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Global transport, energy, technology and science are all evolving faster than ever. These innovative ideas – some far-sighted, others just pipe dreams – have popped up on the MS Amlin radar.

By Tom Bailey


Set sail for the future

Japanese shipping giant NYK Line hopes to halve the carbon footprint of the world’s shipping fleet by switching to zero-emissions cargo vessels.

Its hydrogen-powered NYK Super Eco Ship 2050 concept features ingenious technology designed to reduce power consumption by 70 per cent.

Beneath the hull, for example, an air-lubrication system emits tiny air bubbles to reduce friction between the vessel and the seawater. Towards the stern, NYK has improved propulsion efficiency by ditching conventional propellers in favour of flapping foils that mimic the movement of dolphins.

To underline its green credentials, the craft even recovers waste heat from the fuel cells to keep the crew warm.

Above: NYK Super Eco Ship 2050

The Flying Dutchman

By 2050, the aviation industry may well become the single largest emitter of carbon dioxide. In an attempt to stop the rot, Dutch airline KLM has teamed up with Delft University of Technology to create a lighter, more sustainable passenger plane.

The revolutionary Flying-V concept integrates the passenger cabin, cargo hold and fuel tanks into the wing structure. With 314 passengers seated inside the wings, there will be ample space for a buffet-style food station and lounge seating. Although the craft will be propelled by existing turbofan engines, these will run on bio-fuels.

KLM says it hopes to have a scale model ready by the end of this year, with a real-world version of the plane due to enter service in 2040.

Let’s go fly a kite

The wind blows more strongly at higher altitudes, which is why General Electric is currently building the world’s largest offshore wind turbine, Haliade-X, which will stand 260 metres high.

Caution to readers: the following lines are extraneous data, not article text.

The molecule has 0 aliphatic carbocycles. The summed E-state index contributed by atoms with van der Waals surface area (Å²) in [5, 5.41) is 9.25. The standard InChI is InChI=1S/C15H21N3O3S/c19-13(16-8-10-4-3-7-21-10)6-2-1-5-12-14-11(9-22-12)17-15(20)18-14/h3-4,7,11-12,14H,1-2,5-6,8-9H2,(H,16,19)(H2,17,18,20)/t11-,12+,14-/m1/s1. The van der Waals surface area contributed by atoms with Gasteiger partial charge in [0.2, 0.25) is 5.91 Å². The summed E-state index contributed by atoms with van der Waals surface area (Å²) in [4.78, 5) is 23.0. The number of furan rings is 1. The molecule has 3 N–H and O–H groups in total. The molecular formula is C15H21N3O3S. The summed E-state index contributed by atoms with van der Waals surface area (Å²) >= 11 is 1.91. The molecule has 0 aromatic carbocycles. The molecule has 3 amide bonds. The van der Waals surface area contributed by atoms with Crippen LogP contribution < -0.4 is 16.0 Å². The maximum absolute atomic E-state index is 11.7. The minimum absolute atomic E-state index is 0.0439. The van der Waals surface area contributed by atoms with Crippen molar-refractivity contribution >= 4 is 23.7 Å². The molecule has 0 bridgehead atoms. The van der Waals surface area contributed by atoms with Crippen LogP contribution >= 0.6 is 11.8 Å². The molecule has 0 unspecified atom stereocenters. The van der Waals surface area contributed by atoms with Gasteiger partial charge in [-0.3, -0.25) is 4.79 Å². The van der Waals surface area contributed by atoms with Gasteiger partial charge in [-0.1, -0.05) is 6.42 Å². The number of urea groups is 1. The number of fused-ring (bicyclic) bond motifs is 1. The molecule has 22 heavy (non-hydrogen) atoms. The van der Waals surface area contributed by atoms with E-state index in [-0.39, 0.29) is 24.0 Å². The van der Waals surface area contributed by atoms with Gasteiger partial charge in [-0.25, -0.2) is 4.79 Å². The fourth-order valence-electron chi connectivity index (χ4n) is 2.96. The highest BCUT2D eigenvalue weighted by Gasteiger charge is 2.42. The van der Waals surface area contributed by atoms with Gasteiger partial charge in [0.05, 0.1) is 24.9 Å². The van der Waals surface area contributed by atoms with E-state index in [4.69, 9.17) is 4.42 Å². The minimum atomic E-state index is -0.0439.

Of course, the higher you build a turbine, the more precarious the structure becomes. So, is there a better way to capture high-altitude winds?

German manufacturer SkySails believes that the humble kite could provide the answer. It has plans to build a parachute-like structure attached to an 800-metre-long tether which will fly in a figure-of-eight pattern, generating electricity by pulling on a winch drum connected to a generator.

SkySails estimates that each kite will produce 200 kilowatts – enough to power 100 homes.

Due on the market next year, the system should capture more high-altitude wind energy than conventional turbines… at the half the cost.

Keep on truckin’

The race to commercialise self-driving trucks is on. The likes of Mercedes and Tesla have already shown off their autonomous big rig concepts, but now Volvo is set to beat them to the punch.

The Swedish carmaker is ready to put its first autonomous, fully electric truck – known as Vera – into service. It will ferry goods along a pre-determined route, from a logistics centre to a port in the Swedish city of Gothenburg.

Volvo says Vera is safe enough for use on public roads since it can pinpoint its location down to the last centimetre.

All very impressive, but what happens when there’s a puncture?